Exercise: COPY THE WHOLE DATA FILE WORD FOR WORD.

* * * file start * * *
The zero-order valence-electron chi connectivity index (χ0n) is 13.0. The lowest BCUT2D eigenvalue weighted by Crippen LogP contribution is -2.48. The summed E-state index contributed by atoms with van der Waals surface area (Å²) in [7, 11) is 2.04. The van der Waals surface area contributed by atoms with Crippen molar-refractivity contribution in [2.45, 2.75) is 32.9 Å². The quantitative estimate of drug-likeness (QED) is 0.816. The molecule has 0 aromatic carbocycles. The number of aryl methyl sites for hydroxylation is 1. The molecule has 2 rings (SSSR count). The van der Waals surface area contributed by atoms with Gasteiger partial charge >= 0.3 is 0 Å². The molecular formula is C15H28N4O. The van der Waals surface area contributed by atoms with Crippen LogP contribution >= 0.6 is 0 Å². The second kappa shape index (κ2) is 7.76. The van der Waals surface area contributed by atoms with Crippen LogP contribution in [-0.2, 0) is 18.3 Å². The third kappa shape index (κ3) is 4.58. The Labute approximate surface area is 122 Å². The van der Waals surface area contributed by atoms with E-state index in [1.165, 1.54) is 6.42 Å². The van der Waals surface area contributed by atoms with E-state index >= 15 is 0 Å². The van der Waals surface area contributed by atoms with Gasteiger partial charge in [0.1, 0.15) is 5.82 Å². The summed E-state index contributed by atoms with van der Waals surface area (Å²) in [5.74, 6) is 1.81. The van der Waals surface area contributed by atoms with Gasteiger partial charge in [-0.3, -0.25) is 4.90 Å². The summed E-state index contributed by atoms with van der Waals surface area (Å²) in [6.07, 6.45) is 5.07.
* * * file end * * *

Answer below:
The zero-order valence-electron chi connectivity index (χ0n) is 13.0. The lowest BCUT2D eigenvalue weighted by Crippen LogP contribution is -2.48. The summed E-state index contributed by atoms with van der Waals surface area (Å²) in [7, 11) is 2.04. The van der Waals surface area contributed by atoms with Crippen molar-refractivity contribution in [2.45, 2.75) is 32.9 Å². The quantitative estimate of drug-likeness (QED) is 0.816. The molecule has 0 aromatic carbocycles. The number of aryl methyl sites for hydroxylation is 1. The molecule has 2 rings (SSSR count). The van der Waals surface area contributed by atoms with Gasteiger partial charge >= 0.3 is 0 Å². The molecular formula is C15H28N4O. The van der Waals surface area contributed by atoms with Crippen LogP contribution >= 0.6 is 0 Å². The second kappa shape index (κ2) is 7.76. The van der Waals surface area contributed by atoms with Crippen LogP contribution in [-0.2, 0) is 18.3 Å². The third kappa shape index (κ3) is 4.58. The Labute approximate surface area is 122 Å². The van der Waals surface area contributed by atoms with E-state index in [1.165, 1.54) is 6.42 Å². The van der Waals surface area contributed by atoms with E-state index >= 15 is 0 Å². The van der Waals surface area contributed by atoms with Gasteiger partial charge in [0.1, 0.15) is 5.82 Å². The summed E-state index contributed by atoms with van der Waals surface area (Å²) in [5.74, 6) is 1.81. The van der Waals surface area contributed by atoms with Gasteiger partial charge in [-0.3, -0.25) is 4.90 Å². The summed E-state index contributed by atoms with van der Waals surface area (Å²) in [6.07, 6.45) is 5.07.